In 2017, public interest lawyers sued California because they claimed that too many low-income Black and Hispanic children weren’t learning to read at school. Filed on behalf of families and teachers at three schools with pitiful reading test scores, the suit was an effort to establish a constitutional right to read. However, before the courts resolved that legal question, the litigants settled the case in 2020.
The settlement itself was noteworthy. The state agreed to give an extra $50 million to 75 elementary schools with the worst reading scores in the state to improve how they were teaching reading. Targeted at children who were just learning to read in kindergarten through third grade, the settlement amounted to a little more than $1,000 extra per student. Teachers were trained in evidence-based ways of teaching reading, including an emphasis on phonics and vocabulary. (A few of the 75 original schools didn’t participate or closed down.)
A pair of Stanford University education researchers studied whether the settlement made a difference, and their conclusion was that yes, it did. Third graders’ reading scores in 2022 and 2023 rose relative to their peers at comparable schools that weren’t eligible for the settlement payments. Researchers equated the gains to an extra 25% of a year of learning.
This right-to-read settlement took place during the pandemic when school closures led to learning losses; reading scores had declined sharply statewide and nationwide. However, test scores were strikingly stable at the schools that benefited from the settlement. More than 30% of the third graders at these lowest performing schools continued to reach Level 2 or higher on the California state reading tests, about the same as in 2019. Third grade reading scores slid at comparison schools between 2019 and 2022 and only began to recover in 2023. (Level 2 equates to slightly below grade-level proficiency with “standard nearly met” but is above the lowest Level 1 “standard not met.”) State testing of all students doesn’t begin until third grade and so there was no standard measure for younger kindergarten, first and second graders.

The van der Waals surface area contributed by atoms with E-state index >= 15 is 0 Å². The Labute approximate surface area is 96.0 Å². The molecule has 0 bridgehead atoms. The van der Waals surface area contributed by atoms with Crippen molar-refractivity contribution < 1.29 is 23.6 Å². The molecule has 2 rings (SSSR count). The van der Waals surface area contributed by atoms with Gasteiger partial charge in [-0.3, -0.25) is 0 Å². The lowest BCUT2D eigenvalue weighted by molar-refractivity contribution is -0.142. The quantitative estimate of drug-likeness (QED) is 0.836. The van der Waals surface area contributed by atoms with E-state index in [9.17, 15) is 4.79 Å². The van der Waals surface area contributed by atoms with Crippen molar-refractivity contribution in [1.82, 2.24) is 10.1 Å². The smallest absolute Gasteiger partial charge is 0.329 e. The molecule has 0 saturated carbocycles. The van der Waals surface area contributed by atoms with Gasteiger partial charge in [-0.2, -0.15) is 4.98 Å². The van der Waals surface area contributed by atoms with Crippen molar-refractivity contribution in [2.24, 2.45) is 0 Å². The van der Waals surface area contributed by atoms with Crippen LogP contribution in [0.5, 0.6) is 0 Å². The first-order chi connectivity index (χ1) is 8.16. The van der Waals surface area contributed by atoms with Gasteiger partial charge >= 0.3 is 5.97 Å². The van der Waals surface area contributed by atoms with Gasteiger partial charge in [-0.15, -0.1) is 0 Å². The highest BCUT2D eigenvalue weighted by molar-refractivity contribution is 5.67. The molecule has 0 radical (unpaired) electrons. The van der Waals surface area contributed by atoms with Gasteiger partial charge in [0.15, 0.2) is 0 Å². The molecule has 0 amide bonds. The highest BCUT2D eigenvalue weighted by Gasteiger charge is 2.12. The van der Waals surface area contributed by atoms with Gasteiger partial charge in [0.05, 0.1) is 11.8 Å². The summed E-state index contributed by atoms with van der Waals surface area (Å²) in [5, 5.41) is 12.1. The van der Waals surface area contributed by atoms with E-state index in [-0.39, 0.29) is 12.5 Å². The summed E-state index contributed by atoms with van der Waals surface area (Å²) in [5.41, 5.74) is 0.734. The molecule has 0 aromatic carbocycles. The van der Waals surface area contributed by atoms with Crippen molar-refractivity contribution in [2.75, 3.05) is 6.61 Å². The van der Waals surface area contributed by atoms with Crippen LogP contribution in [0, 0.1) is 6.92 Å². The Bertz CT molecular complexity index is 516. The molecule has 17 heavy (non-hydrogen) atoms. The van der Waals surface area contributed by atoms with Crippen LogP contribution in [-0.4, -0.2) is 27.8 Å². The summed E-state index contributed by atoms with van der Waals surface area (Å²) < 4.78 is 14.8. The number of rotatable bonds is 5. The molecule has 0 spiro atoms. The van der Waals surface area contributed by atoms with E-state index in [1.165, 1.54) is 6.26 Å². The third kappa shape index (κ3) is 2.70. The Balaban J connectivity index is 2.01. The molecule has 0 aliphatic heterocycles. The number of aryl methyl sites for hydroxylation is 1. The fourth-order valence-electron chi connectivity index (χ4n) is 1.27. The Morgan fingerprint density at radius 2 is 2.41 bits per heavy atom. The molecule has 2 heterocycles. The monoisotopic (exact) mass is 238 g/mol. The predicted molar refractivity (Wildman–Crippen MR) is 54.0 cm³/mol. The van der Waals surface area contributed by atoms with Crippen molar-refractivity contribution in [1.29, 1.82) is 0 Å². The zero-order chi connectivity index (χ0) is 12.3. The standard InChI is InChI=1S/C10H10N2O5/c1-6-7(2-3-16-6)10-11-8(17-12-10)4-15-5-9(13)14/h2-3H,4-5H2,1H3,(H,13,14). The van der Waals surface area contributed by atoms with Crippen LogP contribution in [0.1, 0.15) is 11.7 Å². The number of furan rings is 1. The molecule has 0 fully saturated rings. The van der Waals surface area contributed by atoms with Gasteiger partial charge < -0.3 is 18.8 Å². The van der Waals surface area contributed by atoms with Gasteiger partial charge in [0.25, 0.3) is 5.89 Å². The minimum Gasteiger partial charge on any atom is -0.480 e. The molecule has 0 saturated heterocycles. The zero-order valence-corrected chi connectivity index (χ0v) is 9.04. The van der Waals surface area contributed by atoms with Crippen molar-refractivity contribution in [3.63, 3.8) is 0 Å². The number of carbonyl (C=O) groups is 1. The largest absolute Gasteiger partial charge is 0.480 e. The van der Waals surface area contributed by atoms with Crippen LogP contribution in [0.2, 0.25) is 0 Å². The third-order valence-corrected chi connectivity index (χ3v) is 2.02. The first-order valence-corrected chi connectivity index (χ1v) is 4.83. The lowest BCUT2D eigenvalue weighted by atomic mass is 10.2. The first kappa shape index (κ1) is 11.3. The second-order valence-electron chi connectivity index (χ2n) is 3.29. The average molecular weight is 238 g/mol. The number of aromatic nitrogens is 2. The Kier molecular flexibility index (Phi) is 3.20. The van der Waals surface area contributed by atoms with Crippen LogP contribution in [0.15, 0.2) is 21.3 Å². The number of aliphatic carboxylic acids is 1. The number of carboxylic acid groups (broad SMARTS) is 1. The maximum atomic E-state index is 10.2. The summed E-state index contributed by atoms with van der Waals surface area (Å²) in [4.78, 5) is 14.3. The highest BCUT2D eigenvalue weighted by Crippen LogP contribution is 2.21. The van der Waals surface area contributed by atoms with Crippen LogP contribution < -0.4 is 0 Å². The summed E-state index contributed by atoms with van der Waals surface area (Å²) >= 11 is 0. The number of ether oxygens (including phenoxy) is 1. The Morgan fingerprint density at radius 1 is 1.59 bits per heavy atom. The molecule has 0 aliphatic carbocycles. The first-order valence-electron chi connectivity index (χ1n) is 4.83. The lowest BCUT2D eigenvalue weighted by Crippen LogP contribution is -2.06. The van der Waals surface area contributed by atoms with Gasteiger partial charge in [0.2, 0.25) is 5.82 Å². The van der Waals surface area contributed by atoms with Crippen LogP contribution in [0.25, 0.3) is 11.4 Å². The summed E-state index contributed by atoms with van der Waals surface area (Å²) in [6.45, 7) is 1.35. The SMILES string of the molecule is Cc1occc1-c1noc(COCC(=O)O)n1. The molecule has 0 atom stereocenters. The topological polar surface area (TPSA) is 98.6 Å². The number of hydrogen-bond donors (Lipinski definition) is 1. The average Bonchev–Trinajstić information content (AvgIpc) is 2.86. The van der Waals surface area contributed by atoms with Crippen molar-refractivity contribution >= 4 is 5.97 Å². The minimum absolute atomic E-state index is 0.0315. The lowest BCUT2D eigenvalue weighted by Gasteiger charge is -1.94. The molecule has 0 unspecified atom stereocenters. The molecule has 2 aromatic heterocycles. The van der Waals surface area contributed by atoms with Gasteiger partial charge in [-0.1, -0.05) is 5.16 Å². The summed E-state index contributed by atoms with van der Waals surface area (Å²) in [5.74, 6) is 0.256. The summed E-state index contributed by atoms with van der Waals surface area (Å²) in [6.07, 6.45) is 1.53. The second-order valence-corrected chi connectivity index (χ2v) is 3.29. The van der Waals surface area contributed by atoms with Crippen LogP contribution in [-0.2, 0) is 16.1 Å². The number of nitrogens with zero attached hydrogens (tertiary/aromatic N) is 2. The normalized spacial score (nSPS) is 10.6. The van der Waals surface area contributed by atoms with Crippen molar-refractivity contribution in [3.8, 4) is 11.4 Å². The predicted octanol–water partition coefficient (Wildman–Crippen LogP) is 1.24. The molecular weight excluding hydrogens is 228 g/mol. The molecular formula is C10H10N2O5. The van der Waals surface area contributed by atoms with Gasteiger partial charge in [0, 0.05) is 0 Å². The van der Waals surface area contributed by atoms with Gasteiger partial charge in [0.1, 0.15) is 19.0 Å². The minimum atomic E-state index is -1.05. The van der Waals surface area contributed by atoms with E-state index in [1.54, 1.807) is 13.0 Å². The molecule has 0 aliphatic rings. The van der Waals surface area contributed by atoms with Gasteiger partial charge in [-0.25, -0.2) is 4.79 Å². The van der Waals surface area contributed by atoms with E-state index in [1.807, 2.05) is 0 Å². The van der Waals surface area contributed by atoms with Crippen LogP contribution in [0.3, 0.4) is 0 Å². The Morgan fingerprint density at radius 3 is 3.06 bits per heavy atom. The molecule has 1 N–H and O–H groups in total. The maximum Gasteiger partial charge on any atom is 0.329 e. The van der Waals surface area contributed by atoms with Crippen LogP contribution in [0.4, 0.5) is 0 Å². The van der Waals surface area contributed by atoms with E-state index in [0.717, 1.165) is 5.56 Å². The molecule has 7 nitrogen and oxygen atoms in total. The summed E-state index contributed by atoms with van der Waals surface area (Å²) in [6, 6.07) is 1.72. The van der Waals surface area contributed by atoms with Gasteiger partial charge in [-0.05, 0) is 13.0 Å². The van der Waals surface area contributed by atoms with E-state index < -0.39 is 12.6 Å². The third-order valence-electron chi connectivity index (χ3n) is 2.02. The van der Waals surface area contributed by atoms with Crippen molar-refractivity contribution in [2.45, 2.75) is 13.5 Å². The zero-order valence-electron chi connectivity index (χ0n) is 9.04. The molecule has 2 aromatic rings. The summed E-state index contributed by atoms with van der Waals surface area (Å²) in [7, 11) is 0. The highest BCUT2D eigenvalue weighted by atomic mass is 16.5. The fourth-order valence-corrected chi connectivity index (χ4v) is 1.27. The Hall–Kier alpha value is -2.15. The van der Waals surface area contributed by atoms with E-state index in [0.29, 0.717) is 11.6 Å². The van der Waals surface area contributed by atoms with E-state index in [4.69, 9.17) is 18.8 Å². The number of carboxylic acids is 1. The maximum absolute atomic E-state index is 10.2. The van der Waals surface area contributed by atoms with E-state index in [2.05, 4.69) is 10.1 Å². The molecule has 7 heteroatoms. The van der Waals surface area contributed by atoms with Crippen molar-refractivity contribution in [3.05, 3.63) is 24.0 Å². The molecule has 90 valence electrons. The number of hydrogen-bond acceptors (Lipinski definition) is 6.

The settlement’s benefits can seem small. The majority of children in these schools still cannot read well. Even with the reading improvements, more than 65% of the students still scored at the lowest of the four levels on the state’s reading test. But their reading gains are meaningful in the context of a real-life classroom experience for more than 7,000 third graders over two years, not merely a laboratory experiment or a small pilot program. The researchers characterized the reading improvements as larger than those seen in 90% of large-scale classroom interventions, according to a 2023 study. They also conducted a cost-benefit analysis and determined that the $50 million literacy program created by the settlement was 13 times more effective than a typical dollar spent at schools.